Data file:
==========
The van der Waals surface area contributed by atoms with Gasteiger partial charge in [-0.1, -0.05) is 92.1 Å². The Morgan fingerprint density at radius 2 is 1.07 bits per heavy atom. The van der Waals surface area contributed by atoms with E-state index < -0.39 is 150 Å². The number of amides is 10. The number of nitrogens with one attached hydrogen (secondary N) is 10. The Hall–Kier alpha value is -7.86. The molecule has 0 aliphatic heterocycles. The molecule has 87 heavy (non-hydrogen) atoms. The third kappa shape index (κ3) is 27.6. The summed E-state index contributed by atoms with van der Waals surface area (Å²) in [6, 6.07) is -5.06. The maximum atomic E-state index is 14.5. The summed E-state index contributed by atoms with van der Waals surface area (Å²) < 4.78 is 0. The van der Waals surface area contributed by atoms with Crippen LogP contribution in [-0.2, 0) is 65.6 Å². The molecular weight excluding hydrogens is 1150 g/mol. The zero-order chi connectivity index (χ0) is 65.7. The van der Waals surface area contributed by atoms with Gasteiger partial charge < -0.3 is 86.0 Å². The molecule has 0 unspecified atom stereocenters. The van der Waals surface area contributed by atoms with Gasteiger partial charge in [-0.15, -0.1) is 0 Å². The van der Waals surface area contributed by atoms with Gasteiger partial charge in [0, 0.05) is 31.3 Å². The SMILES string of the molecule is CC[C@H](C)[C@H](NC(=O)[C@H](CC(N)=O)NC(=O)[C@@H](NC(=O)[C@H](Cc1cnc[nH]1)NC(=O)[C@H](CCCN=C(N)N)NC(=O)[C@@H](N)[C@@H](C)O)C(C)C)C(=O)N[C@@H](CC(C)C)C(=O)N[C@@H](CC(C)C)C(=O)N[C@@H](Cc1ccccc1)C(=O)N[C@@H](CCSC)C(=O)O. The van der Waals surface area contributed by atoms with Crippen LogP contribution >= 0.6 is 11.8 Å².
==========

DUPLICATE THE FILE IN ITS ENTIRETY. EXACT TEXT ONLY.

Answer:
The van der Waals surface area contributed by atoms with Gasteiger partial charge in [-0.1, -0.05) is 92.1 Å². The Morgan fingerprint density at radius 2 is 1.07 bits per heavy atom. The van der Waals surface area contributed by atoms with E-state index < -0.39 is 150 Å². The number of amides is 10. The number of nitrogens with one attached hydrogen (secondary N) is 10. The Hall–Kier alpha value is -7.86. The molecule has 0 aliphatic heterocycles. The molecule has 87 heavy (non-hydrogen) atoms. The third kappa shape index (κ3) is 27.6. The summed E-state index contributed by atoms with van der Waals surface area (Å²) in [6, 6.07) is -5.06. The maximum atomic E-state index is 14.5. The summed E-state index contributed by atoms with van der Waals surface area (Å²) < 4.78 is 0. The van der Waals surface area contributed by atoms with Crippen LogP contribution in [-0.2, 0) is 65.6 Å². The molecular weight excluding hydrogens is 1150 g/mol. The zero-order chi connectivity index (χ0) is 65.7. The van der Waals surface area contributed by atoms with Gasteiger partial charge < -0.3 is 86.0 Å². The molecule has 0 unspecified atom stereocenters. The van der Waals surface area contributed by atoms with Gasteiger partial charge in [-0.15, -0.1) is 0 Å². The van der Waals surface area contributed by atoms with Gasteiger partial charge in [0, 0.05) is 31.3 Å². The SMILES string of the molecule is CC[C@H](C)[C@H](NC(=O)[C@H](CC(N)=O)NC(=O)[C@@H](NC(=O)[C@H](Cc1cnc[nH]1)NC(=O)[C@H](CCCN=C(N)N)NC(=O)[C@@H](N)[C@@H](C)O)C(C)C)C(=O)N[C@@H](CC(C)C)C(=O)N[C@@H](CC(C)C)C(=O)N[C@@H](Cc1ccccc1)C(=O)N[C@@H](CCSC)C(=O)O. The van der Waals surface area contributed by atoms with Crippen LogP contribution >= 0.6 is 11.8 Å².